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This Week's Issue

Lawyers confused at stance on document review

Yamri Taddese - Monday, March 23, 2015

The Law Society of Upper Canada is investigating lawyers who work for document review companies to ensure what they’re doing isn’t legal work outside of an authorized law firm, but how it’s applying the rules has confused some people.
“Whether document review services constitute legal services depends on the specific nature of the review being done,” said LSUC spokeswoman Susan Tonkin.

“The Law Society Act defines legal services as the application of legal principles and legal judgment.”

The determination depends on several factors, she noted. “As set out on LawPRO’s web site, document reviewers who assess privilege, determine relevance, and identify documents which are beneficial or prejudicial to the client’s or other parties’ legal posit...

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Inside Story

Monday, March 23, 2015

The Law Society of Upper Canada is seeking costs of $400,000 from Harry Kopyto in relation to his unsuccessful bid for a paralegal licence.

Calling it “the longest licensing hearing ever held,” the law society wants Kopyto to shoulder the costs of the 51-day proceeding.

“The 51 days of hearing on the merits were almost all consumed by the candidate’s daily and meritless complaints and attacks on the law society, his disrespectful refusal to comply with the panel’s rulings, and his general lack of respect for the law society’s process,” the law society argued in its cost submission.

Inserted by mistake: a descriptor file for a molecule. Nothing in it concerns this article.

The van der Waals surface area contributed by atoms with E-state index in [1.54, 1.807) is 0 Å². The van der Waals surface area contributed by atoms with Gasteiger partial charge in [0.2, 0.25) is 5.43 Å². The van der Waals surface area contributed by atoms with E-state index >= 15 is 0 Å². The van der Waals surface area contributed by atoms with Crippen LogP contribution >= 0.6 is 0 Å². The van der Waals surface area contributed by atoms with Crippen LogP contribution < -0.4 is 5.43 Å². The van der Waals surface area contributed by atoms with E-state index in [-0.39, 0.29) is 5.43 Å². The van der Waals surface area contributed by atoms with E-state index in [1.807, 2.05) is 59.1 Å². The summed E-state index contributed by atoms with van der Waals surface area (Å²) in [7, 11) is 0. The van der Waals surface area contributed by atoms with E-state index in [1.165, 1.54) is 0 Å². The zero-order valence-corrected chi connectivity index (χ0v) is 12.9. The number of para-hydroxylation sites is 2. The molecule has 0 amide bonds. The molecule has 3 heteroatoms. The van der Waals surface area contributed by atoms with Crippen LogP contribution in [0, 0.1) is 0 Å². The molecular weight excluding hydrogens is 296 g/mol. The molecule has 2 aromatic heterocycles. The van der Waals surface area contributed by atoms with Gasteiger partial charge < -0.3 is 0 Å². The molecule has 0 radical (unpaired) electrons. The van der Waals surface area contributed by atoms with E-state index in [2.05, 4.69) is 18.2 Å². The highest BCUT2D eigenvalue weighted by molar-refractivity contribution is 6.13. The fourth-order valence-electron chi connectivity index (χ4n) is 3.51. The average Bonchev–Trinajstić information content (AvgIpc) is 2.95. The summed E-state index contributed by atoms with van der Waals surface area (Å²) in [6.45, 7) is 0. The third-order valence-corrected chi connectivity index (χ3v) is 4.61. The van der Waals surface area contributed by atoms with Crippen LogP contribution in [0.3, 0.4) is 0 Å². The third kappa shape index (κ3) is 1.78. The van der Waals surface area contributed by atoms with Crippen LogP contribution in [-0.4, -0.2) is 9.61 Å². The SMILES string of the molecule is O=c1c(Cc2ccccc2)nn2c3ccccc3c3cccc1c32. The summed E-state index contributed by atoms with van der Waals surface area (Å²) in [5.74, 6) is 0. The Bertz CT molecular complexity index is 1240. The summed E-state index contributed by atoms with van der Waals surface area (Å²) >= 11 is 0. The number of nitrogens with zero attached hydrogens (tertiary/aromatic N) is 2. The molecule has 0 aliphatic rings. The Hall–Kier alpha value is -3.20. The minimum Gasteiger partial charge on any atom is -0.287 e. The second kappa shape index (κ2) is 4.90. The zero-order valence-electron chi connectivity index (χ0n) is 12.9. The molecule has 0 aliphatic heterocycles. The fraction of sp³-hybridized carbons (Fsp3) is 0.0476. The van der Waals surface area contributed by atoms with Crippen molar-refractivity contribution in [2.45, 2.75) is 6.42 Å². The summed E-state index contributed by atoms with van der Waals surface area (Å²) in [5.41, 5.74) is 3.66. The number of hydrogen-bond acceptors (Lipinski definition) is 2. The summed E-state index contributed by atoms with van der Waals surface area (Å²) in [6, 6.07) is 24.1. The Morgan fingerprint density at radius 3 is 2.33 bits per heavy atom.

“Particularly during the 18 days when he gave direct evidence, the candidate came to the hearing without any notes or any plan for the day. His evidence was rambling, unfocused, and repetitive,” according to the law society.

Following his disbarment in 1989, Kopyto continued to provide paralegal services and, when the Law Society of Upper...

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Do you agree with the federal government's stance on the niqab at citizenship ceremonies?
Yes, it should press ahead with its appeal.
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